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Applications of Toxicogenomic Technologies to Predictive Toxicology and Risk Assessment
Validation of Toxicogenomic Applications
Platform validation: Does the particular technology provide reproducible and reliable measurements?
Software/data analysis validation: Is the software used for analysis of a particular experimental design appropriate and does it provide insight into the biology of the problem under study?
Biologic validation: Are the results from an “-omics” analysis consistent with the biology or can they be verified by another focused approach such as quantitative reverse transcriptase polymerase chain reaction (qRT-PCR) for microarrays or enzyme-linked immunosorbent assay (ELISA)1 for proteomics?
Generalizability: Can the results of a particular analysis be extended from the test samples to the broader population or from animal models to humans?
Regulatory validation: Is a particular assay or test suitable for use in evaluating the safety and efficacy of new compounds or in diagnostic or prognostic applications?
It is important to recognize that validation is an iterative process, so that, for example, the biologic validation step can refine platform and software validation and help direct efforts to generalize the results.
Any toxicogenomic study is predicated on the assumption that the technologies provide accurate and relevant measures of the biologic processes underlying what is being assayed. For transcriptomic profiles with microarrays, for which we have the most data, there have been many successful applications, often with high rates of validation using an alternative technology such as Northern analysis or quantitative reverse transcriptase polymerase chain reaction (qRT-PCR); however, it should be noted that each of these techniques has experimental biases. The issue of concordance between different microarray platforms was discussed in Chapter 2. However, recent reports suggest that adherence to good, standard laboratory practices and careful analysis of data can lead to high-quality, reproducible results in which the biology of the system under study drives the gene expression profiles that are observed (Bammler et al. 2005; Dobbin et al. 2005; Irizarry et al. 2005; Larkin et al. 2005). Similar efforts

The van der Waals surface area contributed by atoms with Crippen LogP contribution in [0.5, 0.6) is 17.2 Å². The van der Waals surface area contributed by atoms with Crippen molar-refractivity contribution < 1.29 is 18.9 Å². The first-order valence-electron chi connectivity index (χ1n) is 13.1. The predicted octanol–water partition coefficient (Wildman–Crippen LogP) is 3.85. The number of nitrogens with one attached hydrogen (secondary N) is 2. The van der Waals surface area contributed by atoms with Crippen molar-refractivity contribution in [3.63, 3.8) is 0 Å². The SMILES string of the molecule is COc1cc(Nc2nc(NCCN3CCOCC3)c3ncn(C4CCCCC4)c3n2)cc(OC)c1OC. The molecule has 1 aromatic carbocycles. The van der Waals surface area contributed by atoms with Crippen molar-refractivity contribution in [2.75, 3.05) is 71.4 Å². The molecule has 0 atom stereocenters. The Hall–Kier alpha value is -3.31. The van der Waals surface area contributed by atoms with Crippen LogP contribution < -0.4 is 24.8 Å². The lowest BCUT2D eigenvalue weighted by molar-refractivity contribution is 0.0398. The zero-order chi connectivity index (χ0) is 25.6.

ELISA is a quantitative in vitro test for an antibody or antigen in which the test material is adsorbed on a surface and exposed to either a complex of an enzyme linked to an antibody specific for the antigen or an enzyme linked to an anti-immunoglobulin specific for the antibody followed by reaction of the enzyme with a substrate to yield a colored product corresponding to the concentration of the test material. (Merriam-Webster’s Medical Dictionary, http://dictionary.reference.com/browse/Enzyme-Linked Immunosorbent Assay, [Accessed: April 12, 2007]).